Mikel Del Rosario
I remember it was such a … the vibe was so great. The whole place was … I did a very early morning breakfast thing, and there were 200 people that packed out this little coffee shop, our video venue that you guys had. And how’s the response been since say the first time you did it, and then the second time? How has the response been?
Dena Davidson
Yeah. So that first one, we called it a seminar. And for like is anyone gonna show up? I was on my knees every day just saying, “God, let us not lose money.” That was my greatest vision. “God, let us not lose money on this event.” And you kinda thought, “Okay, maybe 500, 600 people are gonna show up.” And 1300 people ended up coming to that very first seminar.
Mikel Del Rosario
Wow.
Dena Davidson
And it was at that moment that our church paused and said, “Wow. There is a need here that maybe we haven’t realized.” So the very next conference we had, we hosted it a couple years later, and there were over 3000 people at that second one.
Mikel Del Rosario
Whoa.
Dena Davidson
Yeah.
Mikel Del Rosario
Wow.
Dena Davidson
It was such a situation. No one was expecting that amount of people to come. We didn’t have parking for it. We ran out of coffee. We ran out of snacks. We ran out of seats. We ran out of everything, so much so that we actually had to go and apologize to all of the restaurants that were nearby our church, because people had parked and walked like half a mile to our church, just to show up to our apologetics conference, which is just the most insane thing ever. And it’s been crazy just seeing that when you create an environment where people feel free to come and ask the tough questions, and you pair that with a speaker who actually has great answers to the tough questions, people will show up, and they will show up in droves to get great answers to their tough questions.
Mikel Del Rosario
Tell me a story about someone who attended one of those events and had their lives changed by it.
Dena Davidson
Yeah. So one story that stands out … I won’t share his name … but we had this gentleman who actually we did radio ads for the apologetics conference. So he’s listening to the radio and he was happening to listen to Christian radio, but he was an atheist. But he was a really sad … he was going through a really hard time in his life, and he was so angry with God. But the Christian radio station just made him feel better. So he’s like, “Whatever. I’ll just put this radio station on.” Ended up hearing an ad that we had on the radio for the apologetics conference. And he got so frustrated. He’s like, “There are no good answers to the tough questions. I’m gonna go to that church and just prove them wrong, and make sure that they … I’m gonna talk to someone there.” And that was his attitude in showing up, was just basically, “I heard this ad on the radio, and this is … none of this is real. So I’m just gonna tell you how it is.”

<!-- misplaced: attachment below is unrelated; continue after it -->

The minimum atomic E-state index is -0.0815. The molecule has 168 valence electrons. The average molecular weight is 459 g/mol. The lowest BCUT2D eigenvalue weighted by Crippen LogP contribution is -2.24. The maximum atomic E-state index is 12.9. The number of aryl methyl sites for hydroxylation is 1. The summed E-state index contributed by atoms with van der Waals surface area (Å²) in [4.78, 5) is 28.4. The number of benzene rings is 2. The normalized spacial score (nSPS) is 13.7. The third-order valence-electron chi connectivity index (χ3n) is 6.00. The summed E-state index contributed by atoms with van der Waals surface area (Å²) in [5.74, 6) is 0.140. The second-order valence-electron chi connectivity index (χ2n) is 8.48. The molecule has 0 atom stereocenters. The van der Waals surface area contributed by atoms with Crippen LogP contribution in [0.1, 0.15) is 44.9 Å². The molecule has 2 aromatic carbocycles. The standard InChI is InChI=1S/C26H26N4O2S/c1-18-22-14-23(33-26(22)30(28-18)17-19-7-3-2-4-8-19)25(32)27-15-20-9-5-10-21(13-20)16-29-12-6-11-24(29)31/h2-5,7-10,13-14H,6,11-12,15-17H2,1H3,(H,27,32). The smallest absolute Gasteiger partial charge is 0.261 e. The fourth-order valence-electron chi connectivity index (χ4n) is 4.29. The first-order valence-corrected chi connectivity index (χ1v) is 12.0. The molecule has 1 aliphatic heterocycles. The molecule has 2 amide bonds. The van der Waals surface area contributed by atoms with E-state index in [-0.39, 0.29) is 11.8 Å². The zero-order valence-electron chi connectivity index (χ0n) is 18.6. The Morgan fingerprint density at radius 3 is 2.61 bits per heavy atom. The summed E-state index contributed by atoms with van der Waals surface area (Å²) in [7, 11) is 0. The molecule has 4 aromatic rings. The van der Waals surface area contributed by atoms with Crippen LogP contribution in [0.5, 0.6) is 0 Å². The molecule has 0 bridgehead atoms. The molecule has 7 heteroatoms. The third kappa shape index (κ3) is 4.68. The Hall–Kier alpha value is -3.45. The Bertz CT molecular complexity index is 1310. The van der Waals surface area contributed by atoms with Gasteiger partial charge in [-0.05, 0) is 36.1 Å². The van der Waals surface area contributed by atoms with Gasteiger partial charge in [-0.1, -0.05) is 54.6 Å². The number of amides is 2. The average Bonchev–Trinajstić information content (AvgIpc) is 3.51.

So he came and he sat and he actually listened in to Lee Strobel. Lee Strobel was speaking at our Friday night, one of our first sessions. And Lee gives this great presentation on the resurrection of Jesus, and why it’s a credible miracle to believe. And at the very end, ends up sharing his testimony of how he was this rational atheist who then came to faith in Jesus Christ simply by pursuing the answers to his questions.

And in that moment the world shifts for this man who’s shown up to prove that Christianity is wrong. He’s literally hearing Lee Strobel’s story and saying, “That is my story. That’s why I’m here, to prove that this is wrong.” Ends up in that session praying the prayer to receive Jesus, because Lee brilliantly decides there needs to be a salvation moment at this apologetics conference. Receives Christ, and he ends up becoming one of our great volunteers, just serving at Bayside, and moves and comes and starts attending our church just so that he can be close to what God is doing, and continue the work that God started in him at that conference.

Mikel Del Rosario
Wow. That’s amazing.
Dena Davidson
That was not what we were planning when we were thinking, “Okay, what do these Christians need to hear when they come and sit and hear about their faith?” That was not on the radar.
Mikel Del Rosario
Yeah. And when you do events like this, you have to understand that there’s not only your church audience, where you have Christians, and then you have people who really aren’t Christians who are in the church anyway, and are checking things out, and are seekers. And then you have people like this who the Lord just brings them in, sometimes hostile people who the Lord just chooses that time to grab ahold of their hearts, and we see life change happen from what sometimes people push back against and say is just an intellectual kind of pursuit. But God can use good arguments as well. Arguments in the philosophical sense, not fighting with people, but giving good reasons for what we believe.